José Dinneny, 39
Plant stress biologist
Carnegie Institution for Science
“They’re able to integrate information and make coherent decisions without a nervous system, without a brain,” he points out. Plus, plants find water without sight or touch. For too many of us, however, lawns, salads and pots on a sunny windowsill make plants so familiar we’ve become blind to how exotic they are.
“We’re out searching the solar system and the galaxy for extraterrestrial life,” says Dinneny, 39, “and we have aliens on our own planet.”
The thrill of discovering plants’ alien ways drives Dinneny to explore how roots search for water. His research group, at the Carnegie Institution for Science labs in Stanford, Calif., “runs on curiosity,” he says.
His work could have practical food security and geopolitical consequences. Dinneny is passionate about the molecular whys and hows of regulating plant growth. From a background in basic plant development, he moved to questions of environmental stress. These questions are important in “this huge crisis we face as a species,” says Jonathan Lynch, a root biologist at Penn State and the University of Nottingham in England. Knowing how to grow plants in environments degraded by climate change will be crucial to feeding an exploding human population.
Lynch calls Dinneny “one of these transitional characters, very important in science.” He builds bridges between the pure molecular biologists and the more agricultural plant biologists, “people like me who think about specific plants,” Lynch says. The two groups rarely mingle and focus on different goals and priorities, Lynch says. He remembers a 2015 workshop on plant development and drought stress that Dinneny helped organize: “People were standing up and shouting.”
To add a touch more agricultural realism to molecular root research, Dinneny and colleagues have developed a new alternative to the typical seedlings in petri dishes. The system, called GLO-Roots, makes roots in soil easier to watch. Plant roots induced to glow spread in slim sandwiches of soil between two clear plates, weaving among air pockets, micro rivers and clots of dirt. Computer analysis of images tracks where root tissues luminesce as various genes turn on in the twinkling underground observatory, giving researchers clues to how roots detect and respond to their environment.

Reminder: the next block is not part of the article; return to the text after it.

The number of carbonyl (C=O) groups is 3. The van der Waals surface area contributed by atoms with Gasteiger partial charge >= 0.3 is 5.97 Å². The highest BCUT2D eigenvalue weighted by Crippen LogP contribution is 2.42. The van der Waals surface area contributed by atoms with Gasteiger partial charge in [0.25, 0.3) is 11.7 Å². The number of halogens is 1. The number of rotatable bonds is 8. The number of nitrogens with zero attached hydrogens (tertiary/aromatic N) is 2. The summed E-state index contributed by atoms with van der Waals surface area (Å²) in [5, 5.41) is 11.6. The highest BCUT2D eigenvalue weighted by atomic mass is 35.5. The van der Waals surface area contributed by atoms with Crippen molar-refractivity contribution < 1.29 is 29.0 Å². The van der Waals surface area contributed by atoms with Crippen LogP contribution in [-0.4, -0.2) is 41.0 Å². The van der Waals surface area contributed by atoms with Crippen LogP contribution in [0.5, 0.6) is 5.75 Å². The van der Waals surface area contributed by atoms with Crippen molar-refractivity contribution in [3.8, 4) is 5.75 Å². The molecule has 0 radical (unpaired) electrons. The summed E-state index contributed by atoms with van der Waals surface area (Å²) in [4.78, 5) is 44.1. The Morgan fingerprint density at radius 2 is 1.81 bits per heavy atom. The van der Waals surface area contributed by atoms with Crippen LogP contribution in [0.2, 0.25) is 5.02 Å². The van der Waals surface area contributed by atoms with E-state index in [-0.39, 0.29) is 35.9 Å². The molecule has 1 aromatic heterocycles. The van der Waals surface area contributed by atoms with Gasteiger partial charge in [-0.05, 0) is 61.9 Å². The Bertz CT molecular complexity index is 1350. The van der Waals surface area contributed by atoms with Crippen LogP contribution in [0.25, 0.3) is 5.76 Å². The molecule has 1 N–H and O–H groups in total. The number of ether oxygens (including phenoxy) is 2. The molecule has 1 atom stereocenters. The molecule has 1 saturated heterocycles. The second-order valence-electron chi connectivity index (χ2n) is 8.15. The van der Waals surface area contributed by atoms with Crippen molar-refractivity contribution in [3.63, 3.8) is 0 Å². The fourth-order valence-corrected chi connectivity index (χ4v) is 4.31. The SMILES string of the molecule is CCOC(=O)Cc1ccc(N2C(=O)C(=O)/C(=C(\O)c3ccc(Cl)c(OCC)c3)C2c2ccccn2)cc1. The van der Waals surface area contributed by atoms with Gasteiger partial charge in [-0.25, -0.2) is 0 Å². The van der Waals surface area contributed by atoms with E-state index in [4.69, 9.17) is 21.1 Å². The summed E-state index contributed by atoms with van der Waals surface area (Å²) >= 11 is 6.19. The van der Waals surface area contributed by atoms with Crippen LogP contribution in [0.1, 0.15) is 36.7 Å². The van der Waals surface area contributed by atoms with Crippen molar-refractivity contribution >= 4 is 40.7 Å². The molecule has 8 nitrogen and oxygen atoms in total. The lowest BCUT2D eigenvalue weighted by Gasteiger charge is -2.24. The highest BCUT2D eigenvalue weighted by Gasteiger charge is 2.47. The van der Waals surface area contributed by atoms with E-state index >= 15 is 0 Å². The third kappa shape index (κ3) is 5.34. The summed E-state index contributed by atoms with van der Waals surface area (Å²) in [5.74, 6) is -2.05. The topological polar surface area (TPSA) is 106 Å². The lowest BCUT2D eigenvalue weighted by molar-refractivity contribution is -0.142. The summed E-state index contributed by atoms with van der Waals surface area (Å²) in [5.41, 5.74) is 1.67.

Thrusting out a side branch to seek out water turns out to be a local matter on a root, Dinneny and colleagues found using micro-CT scans of roots in soil. Analyzing hormones showed that the tissues can sense water differences on a scale of mere micrometers. The team described the basic development of what Dinneny calls “hydropatterning” in 2014 in Proceedings of the National Academy of Sciences.
“Myself and many other people had studied lateral roots for many years,” says Malcolm Bennett of the University of Nottingham, who collaborated on the study. It was familiar to see seedlings forming roots mostly on the wet side. But Dinneny thought to ask how something so obvious was actually happening.
Now he and colleagues are probing deeper into the cellular machinery at work. Individual cells in the root need to be expanding to detect water, he and Carnegie colleague Neil E. Robbins II proposed online in January at bioRxiv.org.
Plants are very different from vertebrates, which develop while shielded in wombs or eggs. Root branching responds to outside triggers, heading toward life-sustaining reservoirs.
In a different world, Dinneny says, his job might have been cooking plants instead of studying them. He can “make a mean potpie” and enjoys the nightly challenge of preparing a meal that his three children “find edible.” His maternal grandfather’s cooking in the 1950s at a resort in Acapulco, Mexico, impressed a visitor who hired his grandparents as at-home cook and maid. That meant a move to southern California, and eventually a chef position for the grandfather in a Los Angeles restaurant.
Dinneny spent much of his childhood in California’s San Fernando Valley. “I wasn’t tracked to do anything excellent at all,” he says of his school years. “I was placed in classes that weren’t particularly challenging.” In 10th grade, though, he took an Advanced Placement biology class and still remembers a pivotal moment when his teacher asked about a chemical bond in DNA. “I was the only person who raised his hand.” The answer: a phosphodiester bond. “Everyone looked around the room sort of wondering who could possibly have known that factoid,” he says.
He was surprised himself, and began to realize he had a talent for understanding biology. He lobbied hard to transfer to advanced classes and began to apply himself to studying. He didn’t come from an academic family, but he had fine examples of working hard, including his single mother, a government accountant.
“Often we kind of cubbyhole ourselves into, ‘OK, I’m good at this,’ or ‘I’m not good at that.’ Or they’re doing well because they’re just inherently better at doing this than I am,’” he says. “There is a magical relationship between effort and success.” Not every goal gets met, but “you’re going to do better than you ever thought.”
By his senior year, Dinneny was a straight A student headed to University of California, Berkeley. There, a holistic approach to plant science captivated him. For his Ph.D., at the University of California, San Diego, he studied the genetics of plant development, then moved to studying plants under environmental stress.
Deep-sea creatures and ocean exploring had captivated him for much of his childhood. But plants have turned out to be strange enough.